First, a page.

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Principles of Chemical Science/nVideo Lectures - Lecture 29/nTopics covered: /nThe Shapes of Molecules: VSEPR Theory/nInstructor: /nProf. Catherine Drennan/nTranscript - Lecture 29/nMonday's class really picks up from the lecture we had this past Monday. We started crystal field theory and then talked about octahedral-shaped molecules and splitting of d-orbitals. And then on Monday, we are going to continue with that topic./nWe are going to move in and talk about tetrahedral molecules, square planar molecules and how they are going to split the d-orbitals. And then how that relates to something, why we need to know about any of that. And that is because it is able to predict some of the properties of molecules, like their colors and also their properties in terms of spin and using various different spectroscopies to learn something about particular molecules, coordination complexes./nBefore we get into that unit, we are going to kind of take a step back and talk today about shapes of molecules. We introduced octahedral, but now we are going to talk about all the other kinds of shapes of molecules in today's lecture. This is kind of jumping around in the book a little bit. We have been in Chapter 16. And now, the way the book is divided, this particular unit is back in Chapter 3, although it is referred to a lot in Chapter 16. This is kind of some of the things that you need to know to finish up Chapter 16. And then on Monday we will be back in Chapter 16 as well. Again, this is a little bit odd order because of the way the calendar fell this year. All right. VSEPR, shapes of molecules, why do we need to know about this?/nWell, as most of you know, I do protein crystallography, which is all about structure. So, of course, I am going to think that structure is important, that shape and geometry are important. And, in fact, they have an influence on the physical properties and chemical properties of molecules. Things like melting points, boiling points, reactivities, and, in particular, in biological systems it is important./nA biological system has particular shapes of chiral molecules, it is a chiral environment, which we have talked about before. And so molecules must fit precisely in that environment. Often, if you are talking about an inhibitor of an enzyme, the inhibitor or the pharmaceutical drug is designed so it specifically fits into a particular crevice in an active site and blocks activity. A lot of the world of pharmaceuticals is all about shape of molecules and how you design particular types of shapes of molecules./nWe have learned a lot about this sort of area already, and we found that the shapes of molecules can be predicted pretty well using simple methods based on Lewis structures and also in terms of thinking about sort of where orbitals are and how that may affect the particular shape of the molecules. Again, this is sort of a simplistic view that works pretty well. And it will be also, on the next problem set, a good opportunity for you to review Lewis structures before you take the final. Sometimes this unit is with Lewis structures, there is some rationale for that, but it is also kind of nice to come back to it later in the semester as a way to review things that you learned before and get you ready for the final exam. The particular theory we are going to talk about today is referred to as VSEPR. And this is the valence-shell electron-pair repulsion theory./nAnd so, like crystal field theory, you are talking about repulsive effects. Here this is based on a simple principle that valence electron pairs will repel each other and that the geometry around a central atom will be such to minimize that repulsion. This is a lot like crystal field theory, where we were talking about the splitting of the d-orbitals. And we are talking about ligands as negative point charges heading toward those d-orbitals. A lot of these theories that work pretty well are just really based on the idea that repulsion is unfavorable. It is a pretty simple concept which can explain a lot in terms of properties of molecules. Before we get into this, there is always nomenclature that we must deal with. And here is the nomenclature here. We have A as a central atom./nWhatever is in the middle, which when we are talking about transition metals, complexes would be your metal, but this works for organic chemistry as well, when you are all talking about carbon, oxygen, sulfur, nitrogen. And X is going to be your bound atom, and E will be a lone pair of electrons, hence the E. There are just a few rules. It is not too bad compared to some of the other things we have done. Just a handful of rules that you need to know. First, you need to know that the steric number, abbreviated S.N., is used to predict geometries, and what steric number refers to. It refers to the number of atoms bound to central atom, plus the number of lone pair electrons on the central atom./nHere we are not concerned about double or triple bonds. We are only concerned about how many things are around our central atom, both the bonded and the lone pairs. Whether it is a double or a triple bond doesn't matter at all for these cases. It is the number of atoms bonded, not the number of bonds, which is important to remember. And so steric number, here, should not be confused with coordination number, which we talked about in transition metals, --/n-- which is just the number of ligands around the central metal. So, there are a number of different things that you are going to learn about. All right. For resonance structures, you can imply a VSEPR to any one of them. And there are two cases that we need to consider today. One is the case when there are no lone pairs, and other is the case when there are lone pairs. Those are all the rules. It is really not too complicated for this. We are just going to go through today and look at all these different molecules and consider the nomenclature and the geometry around them. First, we will consider formula type./nAnd so AX two would mean that you have a central atom A, and we have two atoms bound to it, so two Xs. And now we are considering the cases without lone pairs of electrons, so there won't be any Es until later. Then the steric number is going to be two. And so here would be the shape of the molecule. And so we have a center atom and two atoms bound to it. It would have linear geometry and a bond angle of 180./nThat is pretty simple. Now, we go to the next category, where you have three things bound, so that would have an SN number of three. And this is going to be the shape of that molecule. And what is this called? Trigonal planar. And what are the angles? 120. Okay. Now, if we move up to four, and this one should be pretty familiar to you, if we have four things bound, SN number of four, this is the molecular shape that we have. And you all know this as tetrahedral. And the angles of tetrahedral are 109.5. These are all things you have to memorize./nThis is written in your notes, but if you don't look at your notes and just try to think about it, it will be a good review for the next exam on this topic. All right. If we go into the next category, when we have five things bound, that would be AX five, five atoms bound, SN number of five. We have this trigonal bipyramidal geometry. And what are the angles around the equator here connecting the red atoms? 120. And what about red to black? 90. All right. Then, if we go to the next category, when we have six things, we talked a lot about this in the last two classes, what kind of geometry is this? It is octahedral geometry, with angles of 90./nRight. These are all the basic shapes when you just have two through six atoms bound. Let's take a look at a couple of examples of molecules when we have actual atoms listed. If we look at CO two, what is our SN number? Two, right. We are only considering the number of atoms bound. We don't care that they are double bonds. We are only concerned with the atoms that are linked to the central atom here. Then the geometry is what? Linear. And angles? 180, right. We will look at another example here. Is this one going to be the same or different from the one above? The same, right, because we don't care about the double or triple bonds. We can go through. SN number is still two./nIt is still linear. And the angle is still 180. We move into another example here. And I will just say that these lecture handouts have this information in here. This is the most requested lecture handout that I have from people who have been in the classes who get up to other level classes and need to know this stuff. And, for some reason, some of them have not kept their 5.111 notes sort of next to their pillow in later years./nI am not really sure why, but sometimes it gets lost and they request this handout, because it is a really nice summary of all of these things. You might want to keep it in a nice special place for future reference. All right. Some day I should bring in what my freshman chemistry textbook looked like with like everything highlighted and stuff just for entertainment value. All right. This molecule here would have a SN number of three. And its shape again? Trigonal planar. And angles? 180. By the time you get through with lecture today, you should have all of this memorized, because we are going to see these a couple more times. All right. This one, what molecule is this? Does someone know its name? Methane, right. Again, what is this geometry?/nTetrahedral. SN number of four. And angles of? 109.5, right. Okay. Now we get into a few more complicated molecules that you do not see quite as often, although I think we have seen this one quite often in different kinds of problems, including chemical equilibrium and other things. SN number here? Five. Geometry? It is hard to say that one in unison. We can work on this for the end of lecture. Then we can all say it in harmony. All right. And our angles again? Yeah. Okay. And one last one. This should be very familiar to you. This is SN number six. Geometry? Octahedral. Angles? 90. Okay. People are doing well./nHere is some stuff that you may not have heard before, or maybe have in another chemistry course, but now we are going to introduce lone pairs and see what effect this has. It gets a little bit more complicated at this point. For lone pairs, we think of them as being sort of centrally located. And I brought in some props to talk about the spatial distribution of electrons. One can imagine that the electrons are spread out as far as they can go. They like to have a lot of space. And so the lone pair electrons are going to take up more space and experience more repulsion then when you have the electrons as part of bonds to atoms. The lone pairs are not sort of held in as much, they are not sort of forced to be in one location, so they will spread out more./nAnd so because of this, their spreading out more, they are taking up room, they are kind of pushing everything away, because they want to have as much room as they possibly can. That means that lone pairs are going to be more repulsive than the atoms that are bound. Even though electrons are involved in those bonds, they are not quite as bad. The worst thing you can have is two sets of lone pairs near each other. They want all the room./nAnd so they are going to be sort of bumping into each other and trying to force the other set farther away. See, this is much more bulky than if you just have the two atoms bound with bonds to a central atom. The next would be a lone pair versus a bonding pair. And then the least repulsive will be two bonding pairs because those electrons are sort of fixed into locations for the bonds. They are not requiring as much space./nThey are not sort of spreading out and taking over all the space that is available. Worst is lone pair-lone pair, then lone pair bonding, and then bonding-bonding. And, if you think about this sort of simple rule, you can predict a lot about the shapes of molecules. Let's look at what shape something will have if it has this sort of set molecule. Again, A, the central atom. X is four atoms that are bonded to the central atom, and E is one set of lone pair. And so this is going to have what is known as a seesaw shape. And let's think about why that would be the case. If we have this sort of central framework, but one of these bonded atoms is now going to be replaced with a lone pair. There are five things around this framework./nOne is a lone pair. Where are you going to put it? If we put it on top, what are the angles between these lone pairs on top and the three red bonded atoms? 90. That is kind of close and not so favorable. If we instead put one over here, then we have still the sort of negative interaction with the 90 here and the 90 here. But we only have two of them instead of three. And these guys are 120 apart, so it is not so bad. There is a little bit more space in the equatorial position. And so that is why you get this seesaw shape, because you would want to put it in the equatorial position, where there is only sort of these two rather than three./nThere is just a little bit more space, because these guys are farther away. That gives rise to seesaw geometry. You can sort of again, these rules are more to explain in retrospect what is observed about those molecules, and then you rationalize. But the rationalization works pretty well. If we do that, if we put a lone pair, then, here, instead of one of these top positions, we get this seesaw geometry./nAnd so let me help you remember this. See? Get the seesaw geometry. How many of you actually grew up with seesaws in the neighborhood playground? Still most people, okay. They are actually one of the most dangerous toys. And I think a lot of playgrounds have removed them because of the one kid who sort of sits on it and keeps you, like, stuck up in the air because they are a little heavier than you are./nAnd you are stuck there for a really long time, and then eventually they get up and you go falling and flying. We may have to give this a new name at some point when all seesaws are removed from playgrounds, but it sounds like it is still usable. Now, if we wanted to put another lone pair on that same structure, we still have essential atom, three atoms bound. Now we have two lone pairs. Those two lone pairs, then, will go into the equatorial positions as well. And so you kind of have this sort of arrangement. And they were so repulsive they actually made the atom unbonded from it. Okay./nThat leaves you with this shape, which is a T-shape molecule. Again, this is a rationalization. Someone figured out that a molecule like this had this T-shape ad it could be rationalized by the fact that the lone pairs wanted to sort of fill out in that equatorial plane. And they could move away slightly from each other, and that would minimize the amounts of repulsion. All right. If we keep going here and look, now, at a molecule with this geometry, AX four E two molecule. That is based on kind of what structural framework? What is the sort of parent structure when you have six things bound? Yeah, based on an octahedral geometry./nIf you take your octahedral molecule and if you want to figure out where you are going to put your lone pairs, you could stick one down here in the equatorial, but that doesn't do you as much good this time because now your other equatorial things are at 90. This one would have a lot of crashes down here. What ends up happening is the two lone pairs would go one above and one below, so they would be as far away from each other as possible. You have one below and another one on top. And remember, the worst thing to have is a lone pair-lone pair. Even though you have four atoms at 90 that it is interacting with, at least it is far away from the other lone pair./nEach kind of gets half the molecule, one up top and one on the bottom, so they have the most room, those electrons, to spread out. And so that gives you what kind of geometry? Square planar, right. All right. You can also predict something about what might happen to the angles that you have all now pretty much memorized on the previous slides. That if you do have a lone pair, and out here we have an AX three E, SN number of four, so four things bound, one lone pair and three atoms, and this is based then on what kind of structure? With SN number of four, what is the kind of the parent geometry there? Yeah, tetrahedral is the parent geometry./nAnd now we have replaced one of the bonded atoms with a lone pair. And so what that is going to do is that lone pair is really not in that bad of shape. You put it on top. You have 109.5 now between those angles pointing down in the parent geometry. And that was better than the others which were at 90, but it is still not good enough for it. And so it actually presses down even more. Those lone pairs, they are going to spread out as much as they possibly can and repel those bonded atoms away to the extent possible. In this molecule, what is observed is that the angles in between here, in between the hydrogens, instead of being 109.5, which is what you would expect for the true tetrahedral geometry, they are 106.7. This lone pair is pressing down, compressing the bonded atoms even closer to each other than what is sort of the normal framework./nThis really takes up a lot of room here and is repulsive toward these bonded angles. Again, the VSEPR theory can predict these kinds of, or really explain these kinds of changes. If you observe the smaller angle you can say, oh, there was a lone pair. That makes sense that it would be a smaller angle because there would be repulsion down. Again, you can think about it. You can make one of these lone pairs yourself, low tech and think about the shapes here. All right. We can also rationalize the difference between a PH3 and NH3 molecule. They have pretty much the same framework here, based on tetrahedral geometry AX3E, SN number of four./nBut now, instead of the number for methane that we saw of 109.5, and instead of the 106.7 for NH3, we now get a really small angle between here, between the angle between hydrogen and phosphorus. And hydrogen is now 93.3, so it is even more compressed. And the reason why is because we are moving down in the Periodic Table. And so as we move down the column in the Periodic Table, we are going to have lone pairs that have even larger spatial volumes. And so they are going to compress even more. Now it is an even bigger sort of situation here. The lone pairs are trying to fill up even more volume./nAnd so they are sort of trying to compress as much as possible these atoms away. They are filling up all available space and making the angle here even smaller. And so if asked about this, if asked to predict, you could sort of look at where things are in the Periodic Table. Here is nitrogen, here is phosphorus. And so if we had a compound based on nitrogen or phosphorus that was based on tetrahedral geometry, one might expect that the angle becomes even smaller as you move down the Periodic Table, as that lone pair that is on there is filling up even more and more spatial volume. This kind of combines ideas of trends in the Periodic Table with shapes of molecules. All right. Another thing that you can sometimes predict is about bond lengths./nIf you experimentally observed different bond lengths in a molecule, you could use VSEPR to go back and think about where that may have come from. What is this geometry here, the one that is shown and also the parent geometry? The one that is shown is what? Seesaw. And the parent geometry? Right, trigonal bipyramidal. All right. Here we have AX four E. We have an SN number of five. We have four atoms bound. We have one lone pair. And now it is observed that there are two sets of SF bonds. One set is 1.545, and one is 1.646. What do you think those different bond sets --/nThere are two types of bonds. We have one lone pair. Likely one set would involve the gray atoms, and the other would be the black atoms. Which do you think would be longer? Do you think the gray or the black would be longer, the bond lengths from the central atom to the gray or to the black would be longer? Gray. And why is that? Right, because these are at 90 going down. Whereas, this is at 120. The 90 is more repulsive, so it basically kind of pushes that up farther and down farther, moves them farther away. The black atoms are already farther and won't feel the repulsion as much./nAnother way to sort of, if you have a lone pair here, for the lone pair to feel like it really has the space that it requires, is to sort of repel the atoms that are closer in terms of distance, repel them just a little bit farther away. And then it can kind of fill out and feel like it has enough space. Again, if you had an experimentally observed set of bond lengths, you could rationalize using VSEPR, why you would have this./nOkay. As we said, more repulsion between the lone pair electrons and the axial ones because those are at 90, so those would move farther away. That is a lot of the theory. Now we are just going to run through these sheets and talk about the different types of geometries, the names of the different types of geometries when you have the lone pairs on there. And then look at some examples. Again, if you call out the answers, and if we go through this quickly, this is all that we need to go over for today, and it will be a good review. You will sort of have the opportunity, today, to memorize this. You might want to go back over it a couple times, but pretty much this is the whole unit. It is not too challenging. If we have AX two E, we are going to have a SN number of three./nAnd a molecular shape. I will draw that. And what is the name of that geometry? It is bent. And that is because you are only considering the bonded atoms. You are not talking about the lone pair. We don't really see the lone pair, two bends, and so it would just look bent to us. That is where that comes from. And what angles would this have for this particular case, SN number of three? Okay. We have this one here. The SN three would have a trigonal planar parent geometry./nBut if we take a lone pair and put that on instead of an atom, then it will also be somewhat compressing of those two atoms down there. We won't really know, without knowing what the central atom is, we cannot really predict how bad the compression is going to be. What you would put is less than 120 here, because it would be 120 if this was an atom and not a lone pair. If this is a lone pair, then it is less than 120./nAll right. Here is another case. Now we have three atoms bound, one lone pair, SN number of four. And our parent geometry here would be tetrahedral. And now we have a lone pair. We saw this a little bit before. And what is that geometry called? Here, we have this picture. What is this called? Trigonal pyramidal. We have this. And what would the angles be here? Less than 109.5. All of you should know the answers because they are actually in your handout, so feel free and confident to yell them out. All right. Again, this is going to be less than 109.5 because we have a lone pair pressing down./nYou have to in all these cases consider what the parent geometry is. And then the angles are going to be a little less than that if you have one lone pair sitting on top. All right. AX two E two has a SN number of four. All right. What geometry is this based on? Yeah, tetrahedral again. We have two lone pairs on that. And what does that look like it should be called? Bent as well. And now the angles are going to be less than 109.5. So, you see, we have two bent molecules, but the angle isn't the same. It depends on whether it is based on a trigonal planar or it is based on tetrahedral. You need to sort of know what the whole molecule was to figure out what degree of bend you have in these two./nAll right. AX four E has SN number of five. And so our shape here, what is this one going to be? Yeah, this is going to be a seesaw. And so what are our angles going to be? Right, less than 120, less than 90. It could be that really the 120 are not going to be that affected, but that will be what you will put down because you don't really know. This is just a rough predictor of what those are going to be, so it is less than what the parent molecule was. All right. SN number of five. And so what are we going to be doing here? We are going to add another lone, take off an atom, add another lone pair./nAnd what are we going to get here? Right, T-shaped. And the angles will be... At this point is our T-shape, and so we will have less than 90. You will have the two lone pairs in the equatorial position, as we talked about before, trying to spread out as much as they possibly can. Now we are replacing another one with a lone pair. Another bonded atom. Our SN number is still five. And what shape are we going to get in that case? Linear, right. They all go in these equatorial positions to spread out as much as they possibly can. And so we are going to end up with a linear molecule, so we would replace here. And what are our angles here? They are exactly 180. Yeah?/nIt could be that there would, but they probably will just be really spreading out around to fill out as much room as possible around the whole equatorial place. You can just sort of think about it as if there was space, they would move into it, so they have really filled up this space. And pretty much you might as well keep them there, because whichever way they move, they are just going to get repelled in another direction./nThat's kind of the one exception, are these ones that turn out to be linear. There is one other exception where the angles are not going to change as well, where you have orbitals on kind of either side that counteract. That is a good question. All right. One more. We have AX five E, SN number of six. This is based on what parent molecule? Octahedral. We are going to take off one ligand, and so this would be, if we removed one of the ligands here, we get this parent shape, which is called square pyramidal. And what are the angles going to be, here? Less than 90. Okay./nEvery year, when I do this unit, I like to reward people who are in class. And so I give a little hint about the final. And the hint will be that this will be on the final, [LAUGHTER] so you might want to put that down. The last couple of years I did seesaw, which really is my personal favorite, but at some point I have to switch. This time it will be this one. And it is always so sad to me when people get that one wrong, so please get that one right. Okay. Let's keep going. SN number is six. And so we are going to put on another lone pair. And where are we going to put it? We are going to try to move it so that there is the least amount of repulsion between the lone pairs, so it is going to be up on top./nThis geometry keeps the lone pairs as far away from each other as possible. And what is the remaining thing called when you have those lone pairs on there? That is going to be square planar. And what about the angles in this case? In this case they are just 90, because you have a lone pair on top pushing down and a lone pair on the bottom pushing up. This is another example where it is not less than. All right. Next one. We add another lone pair. And at this point does it matter where you put the lone pair? No. They are all equivalent positions, so it doesn't make any difference. It is going to be one of these guys gets replaced, and so that is going to leave you with the what geometry?/nT-shaped. And angle here is going to be this time less than 90, right, because it will repel this one and this one if you have a big lone pair in this position. All right. One more. Again, the same geometry. We take another bonded atom off and put another lone pair. And what are we left with in this case? Linear. Again, this is going to be 180. All right. Now we have looked at all of those, and we can very quickly go down. And in this handout, I have most of it written. I don't have the angles, so that you can write the angles in and have your complete set for this as well. Now let's look at water. The Lewis structure for water, you would end up with two lone pairs on the oxygen./nAnd so what formula type would this be? AX two E two. SN number of four. Geometry? Bent angle. Less than 109.5, because this is based on the tetrahedral geometry. Remember, bent could either be less than 120 or less than 109.5, but if you have a SN number of four then it is based on tetrahedral geometry. It would be less than 109.5, which is the tetrahedral angles. Okay. SF four, here is our structure. Formula type for this would be? AX four E. And that is a SN number of five. And the shape? Seesaw./nAnd angles? Yeah, less than 90 and less than 120. Here is another one, BrF three. These are all probably ones that you did Lewis structure for. If not, I am sure you will before the final. Here is another one. The formula type for this would be AX three E two. And SN number? Five. And geometry? T-shaped. Angles? Less than 90. Okay. If we keep going, here is another example, selenium and fluoride. And we have three sets of lone pairs. What is the formula type? AX two E three. SN number of five. Geometry? Linear. Angle?/n180. Okay. BrF five. Formula type? AX five E. SN number? Six. Geometry? Square pyramidal. Angles? Less than 90. You want to remember that one. Okay. Here is another one with an addition lone pair. Formula type? AX four E two. SN number? Six. Geometry? Square planar. Angle? 90, exactly. That completes that list. Again, the theory of VSEPR, you are taking experimental results and then trying to apply a theory to it. It is not good at really making exact predictions about things./nBut it is really good at rationalizing what they have. All right. Have a wonderful Thanksgiving, everybody.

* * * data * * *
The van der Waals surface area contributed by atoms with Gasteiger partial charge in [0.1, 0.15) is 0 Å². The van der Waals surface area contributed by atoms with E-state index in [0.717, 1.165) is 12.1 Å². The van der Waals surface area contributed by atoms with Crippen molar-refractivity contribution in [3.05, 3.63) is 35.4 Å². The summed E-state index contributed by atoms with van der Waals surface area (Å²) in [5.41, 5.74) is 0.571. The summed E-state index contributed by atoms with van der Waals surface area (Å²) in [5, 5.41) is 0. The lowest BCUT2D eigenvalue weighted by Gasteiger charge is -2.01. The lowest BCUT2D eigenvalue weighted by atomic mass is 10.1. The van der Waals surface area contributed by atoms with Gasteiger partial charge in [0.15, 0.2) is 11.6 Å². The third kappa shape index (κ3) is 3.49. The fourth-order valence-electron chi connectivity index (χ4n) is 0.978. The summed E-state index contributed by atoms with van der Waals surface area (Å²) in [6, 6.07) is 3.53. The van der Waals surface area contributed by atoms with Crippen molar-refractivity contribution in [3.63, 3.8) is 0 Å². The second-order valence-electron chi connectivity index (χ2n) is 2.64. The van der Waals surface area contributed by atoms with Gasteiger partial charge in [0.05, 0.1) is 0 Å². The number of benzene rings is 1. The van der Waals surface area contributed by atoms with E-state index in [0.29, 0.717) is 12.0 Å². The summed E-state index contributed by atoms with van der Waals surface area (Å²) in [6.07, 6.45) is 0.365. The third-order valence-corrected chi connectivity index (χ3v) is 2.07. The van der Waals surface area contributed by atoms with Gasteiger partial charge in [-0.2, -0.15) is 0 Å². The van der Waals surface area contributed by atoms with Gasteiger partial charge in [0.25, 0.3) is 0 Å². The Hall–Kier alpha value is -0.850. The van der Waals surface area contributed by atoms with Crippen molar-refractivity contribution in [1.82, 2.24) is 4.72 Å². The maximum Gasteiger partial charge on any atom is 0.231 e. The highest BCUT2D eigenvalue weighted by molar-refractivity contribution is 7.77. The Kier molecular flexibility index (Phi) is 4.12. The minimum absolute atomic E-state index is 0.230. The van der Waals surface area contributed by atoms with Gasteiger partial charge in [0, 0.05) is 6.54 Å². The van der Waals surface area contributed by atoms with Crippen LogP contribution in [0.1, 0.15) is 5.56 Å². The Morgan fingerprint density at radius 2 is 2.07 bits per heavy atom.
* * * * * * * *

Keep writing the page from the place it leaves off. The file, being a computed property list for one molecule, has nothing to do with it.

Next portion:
Channels: Chemistry (General)